The journey to a stress-free life
Many of us go through life carrying a burden of anxiety and stress. Like the proverbial frog in hot water that doesn’t notice the steady increase in temperature until the water boils, our increased stress might go unnoticed until an attack of anxiety, a period of depression or a sudden flash of anger make it all too clear.
In desperation, it can be tempting to turn to unhealthy habits like drinking, smoking or drug use. Ultimately, these are no remedy at all and only serve to increase the unhappiness in our lives.
So what can we do? Read on to discover ten strategies to help you process stress and improve the quality of your life.
1. Get active!
Positive physical activity encourages the release of endorphins, dopamine, norepinephrine, serotonin and other feel-good brain chemicals: neurotransmitters that help relieve pain and stress. If you want to feel better, give your brain a helping hand by taking part in physical activities you enjoy.
2. Find solutions
Sometimes our lives seem like a knot of worries that we’ll never untangle, but the truth is we all have solutions within us: like a broken jigsaw puzzle, the pieces may be in disarray, but as we calm our minds, we can find answers to life’s problems.
If we hide from our problems or worry at them endlessly, we feel increasingly disempowered and out of control, but by taking even the smallest step towards a goal, we gain a sense of accomplishment.
Choose just one challenge you are overcoming. Ask yourself this simple question: what’s the smallest step I can take to bring me closer to my goal?
If you find it difficult to imagine what you might do, consider contacting a solution-focussed therapist to help you identify the goals and actions that will bring you to a stress-free life.
3. Positive social activity
At heart, we are tribal beings. We are better off as a group. Connecting with like-minded, kind and supportive people encourages the release of positive neurotransmitters, just like exercise.
When we are feeling low, we often decline invitations to join work colleagues, family or friends in social activities, but if we shy away, we won’t find the support networks we need to ride out life’s troubles.
The cumulative effects of stress, depression and anxiety can provoke a form of social phobia that leads us to isolation. If you are missing out on opportunities to relax and laugh with good natured people, then consider contacting a therapist to help you re-engage with the wider world.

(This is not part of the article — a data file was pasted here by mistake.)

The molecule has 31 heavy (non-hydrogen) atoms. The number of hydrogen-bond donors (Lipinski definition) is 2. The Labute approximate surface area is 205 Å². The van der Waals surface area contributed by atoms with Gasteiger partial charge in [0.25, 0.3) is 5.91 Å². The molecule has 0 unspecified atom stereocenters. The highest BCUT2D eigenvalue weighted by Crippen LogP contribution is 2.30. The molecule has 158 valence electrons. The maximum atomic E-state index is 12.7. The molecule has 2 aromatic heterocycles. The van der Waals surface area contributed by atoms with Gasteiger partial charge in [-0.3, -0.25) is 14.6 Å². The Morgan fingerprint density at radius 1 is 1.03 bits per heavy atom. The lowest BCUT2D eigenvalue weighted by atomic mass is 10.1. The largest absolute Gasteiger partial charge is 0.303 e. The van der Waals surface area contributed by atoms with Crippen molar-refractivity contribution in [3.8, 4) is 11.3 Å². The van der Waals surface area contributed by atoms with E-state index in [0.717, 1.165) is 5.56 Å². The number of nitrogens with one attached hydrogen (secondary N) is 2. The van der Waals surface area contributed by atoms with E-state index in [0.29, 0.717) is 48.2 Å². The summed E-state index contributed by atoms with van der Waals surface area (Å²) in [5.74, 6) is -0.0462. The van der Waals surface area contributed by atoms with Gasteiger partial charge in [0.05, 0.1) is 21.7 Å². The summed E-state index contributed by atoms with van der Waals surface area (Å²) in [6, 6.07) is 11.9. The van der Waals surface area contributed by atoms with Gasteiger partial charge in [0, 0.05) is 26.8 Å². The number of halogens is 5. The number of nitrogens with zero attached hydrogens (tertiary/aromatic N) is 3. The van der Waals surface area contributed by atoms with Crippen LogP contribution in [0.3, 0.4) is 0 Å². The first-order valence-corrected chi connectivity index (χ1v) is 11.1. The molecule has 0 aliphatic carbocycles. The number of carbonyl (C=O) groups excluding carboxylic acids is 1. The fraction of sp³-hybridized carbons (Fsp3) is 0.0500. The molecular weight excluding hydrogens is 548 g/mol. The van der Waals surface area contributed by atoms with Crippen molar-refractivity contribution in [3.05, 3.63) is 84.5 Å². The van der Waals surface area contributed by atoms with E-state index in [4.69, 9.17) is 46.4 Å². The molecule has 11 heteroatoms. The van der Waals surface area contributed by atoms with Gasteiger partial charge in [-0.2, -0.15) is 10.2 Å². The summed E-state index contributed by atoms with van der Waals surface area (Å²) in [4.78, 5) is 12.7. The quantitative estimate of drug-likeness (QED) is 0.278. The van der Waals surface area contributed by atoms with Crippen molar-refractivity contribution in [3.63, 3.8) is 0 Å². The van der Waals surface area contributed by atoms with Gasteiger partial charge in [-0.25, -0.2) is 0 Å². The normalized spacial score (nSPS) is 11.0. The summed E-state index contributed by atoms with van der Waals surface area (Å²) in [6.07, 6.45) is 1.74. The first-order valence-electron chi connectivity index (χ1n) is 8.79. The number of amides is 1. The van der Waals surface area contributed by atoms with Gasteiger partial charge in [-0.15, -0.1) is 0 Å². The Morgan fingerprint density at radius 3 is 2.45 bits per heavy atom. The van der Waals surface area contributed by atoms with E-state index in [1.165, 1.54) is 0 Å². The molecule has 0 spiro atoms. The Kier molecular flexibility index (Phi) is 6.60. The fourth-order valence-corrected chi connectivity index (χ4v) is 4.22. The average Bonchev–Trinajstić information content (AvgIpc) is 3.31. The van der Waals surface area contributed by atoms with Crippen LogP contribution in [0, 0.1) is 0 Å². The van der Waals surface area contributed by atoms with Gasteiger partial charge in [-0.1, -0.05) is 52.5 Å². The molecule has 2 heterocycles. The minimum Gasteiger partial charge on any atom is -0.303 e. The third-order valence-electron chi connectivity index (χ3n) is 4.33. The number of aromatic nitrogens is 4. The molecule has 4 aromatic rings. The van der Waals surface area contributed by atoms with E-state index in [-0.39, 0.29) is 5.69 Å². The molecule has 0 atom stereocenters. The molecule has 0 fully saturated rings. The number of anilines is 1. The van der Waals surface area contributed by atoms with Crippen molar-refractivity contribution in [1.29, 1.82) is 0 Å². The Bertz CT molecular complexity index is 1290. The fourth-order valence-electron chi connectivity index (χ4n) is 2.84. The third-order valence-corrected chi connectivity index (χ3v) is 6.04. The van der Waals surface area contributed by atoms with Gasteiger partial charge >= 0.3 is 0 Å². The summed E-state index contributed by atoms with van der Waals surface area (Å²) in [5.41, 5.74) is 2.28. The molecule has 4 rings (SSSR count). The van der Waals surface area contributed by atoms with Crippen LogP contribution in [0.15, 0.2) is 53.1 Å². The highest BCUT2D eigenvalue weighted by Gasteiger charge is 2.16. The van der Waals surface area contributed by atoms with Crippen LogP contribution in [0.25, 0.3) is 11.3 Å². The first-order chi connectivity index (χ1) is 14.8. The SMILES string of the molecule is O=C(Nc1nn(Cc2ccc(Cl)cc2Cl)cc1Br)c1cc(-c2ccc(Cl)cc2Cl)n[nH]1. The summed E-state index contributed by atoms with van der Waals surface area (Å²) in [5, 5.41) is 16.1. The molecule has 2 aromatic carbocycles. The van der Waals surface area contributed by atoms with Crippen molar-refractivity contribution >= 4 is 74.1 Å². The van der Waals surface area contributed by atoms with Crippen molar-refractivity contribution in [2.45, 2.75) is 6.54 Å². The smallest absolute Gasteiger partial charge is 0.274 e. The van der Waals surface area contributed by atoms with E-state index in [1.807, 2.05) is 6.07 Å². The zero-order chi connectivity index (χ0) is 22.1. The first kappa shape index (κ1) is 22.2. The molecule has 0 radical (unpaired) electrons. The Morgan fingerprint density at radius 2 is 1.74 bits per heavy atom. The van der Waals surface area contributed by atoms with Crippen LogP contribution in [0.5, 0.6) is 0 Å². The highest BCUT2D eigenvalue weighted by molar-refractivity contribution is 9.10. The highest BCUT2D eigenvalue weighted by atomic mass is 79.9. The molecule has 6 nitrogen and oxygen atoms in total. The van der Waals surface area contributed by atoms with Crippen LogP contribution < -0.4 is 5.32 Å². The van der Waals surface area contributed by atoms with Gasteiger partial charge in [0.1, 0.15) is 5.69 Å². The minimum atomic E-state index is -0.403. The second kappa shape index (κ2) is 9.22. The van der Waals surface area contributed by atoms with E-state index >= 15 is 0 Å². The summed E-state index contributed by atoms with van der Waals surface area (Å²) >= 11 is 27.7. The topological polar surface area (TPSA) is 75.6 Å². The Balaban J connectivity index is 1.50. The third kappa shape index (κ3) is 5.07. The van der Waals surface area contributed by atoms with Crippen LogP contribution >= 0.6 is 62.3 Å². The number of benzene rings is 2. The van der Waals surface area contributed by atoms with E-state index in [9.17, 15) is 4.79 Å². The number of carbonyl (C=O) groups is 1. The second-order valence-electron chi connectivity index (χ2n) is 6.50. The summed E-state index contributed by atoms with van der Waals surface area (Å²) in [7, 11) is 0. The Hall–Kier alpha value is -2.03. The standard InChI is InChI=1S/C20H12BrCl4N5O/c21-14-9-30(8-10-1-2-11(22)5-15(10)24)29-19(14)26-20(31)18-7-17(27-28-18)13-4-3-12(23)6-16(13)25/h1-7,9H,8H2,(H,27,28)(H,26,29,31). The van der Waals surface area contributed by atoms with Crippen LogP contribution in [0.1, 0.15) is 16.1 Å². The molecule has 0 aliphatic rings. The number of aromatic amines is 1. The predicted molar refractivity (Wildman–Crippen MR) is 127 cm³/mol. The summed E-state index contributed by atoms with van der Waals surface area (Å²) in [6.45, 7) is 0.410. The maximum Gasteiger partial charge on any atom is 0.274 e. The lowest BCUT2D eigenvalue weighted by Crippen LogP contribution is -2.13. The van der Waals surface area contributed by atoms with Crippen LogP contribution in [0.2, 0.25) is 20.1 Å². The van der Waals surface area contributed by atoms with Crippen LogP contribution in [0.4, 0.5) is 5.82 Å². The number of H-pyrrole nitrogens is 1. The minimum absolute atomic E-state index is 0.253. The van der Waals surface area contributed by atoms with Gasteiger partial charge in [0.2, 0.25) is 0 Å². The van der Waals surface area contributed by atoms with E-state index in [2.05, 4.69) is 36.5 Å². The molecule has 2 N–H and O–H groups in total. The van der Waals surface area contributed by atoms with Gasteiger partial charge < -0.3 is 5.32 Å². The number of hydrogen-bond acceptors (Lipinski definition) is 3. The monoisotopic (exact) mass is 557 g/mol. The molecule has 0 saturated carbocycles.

4. Make time for yourself
In our hectic lives, we often prioritise our jobs or family over our own wants and needs. Consider this: if you are stressed, anxious, depressed or angry, are your family and work colleagues getting the best they can from you? You are better able to support others when you’ve looked after yourself.
Consider a man on a beach: he spots some swimmers out of their depth. In order to save them, he has to consider his own safety. If he throws himself into the water without a thought for his own life, he’ll not only fail to save the swimmers, he’ll probably need rescuing himself!
So to be the best you for the people you care about, make time to do the things you really enjoy. If work is getting in the way, be aware that in the UK we work longer hours than anywhere else in Europe. For your own well-being, find a way to spend two evenings a week socialising, relaxing or getting some exercise.
5. Set yourself goals
Human beings thrive on a sense of achievement. Those who succeed survive and nature has equipped us with an onboard reward system of positive brain chemicals that fires up when we successfully complete a challenge.
Make these goals something you’ll be happy to work towards: maybe you want to improve your garden, learn a language, master an artistic technique, complete a complex jigsaw, or try a new sport. Whatever it might be – small or large – reaching that target will build up your sense of self-confidence and esteem.
The more goals you complete, the greater your sense of resilience will become. You will find yourself wanting to do new things as you feel better and better about yourself.
6. Develop healthy habits
As said above, relying on alcohol, cigarettes or drugs just adds to your problems. Substance misuse is a form of avoidance behaviour that temporarily allows users to hide from their problems.
If you are facing addiction issues and want to begin a new healthy lifestyle, a therapist can help you leave old habits behind. While you are at it, wouldn’t it be good to set yourself positive goals around food, drink and exercise? As you build new life-giving habits into your daily routine you’ll feel fitter, stronger, healthier and happier.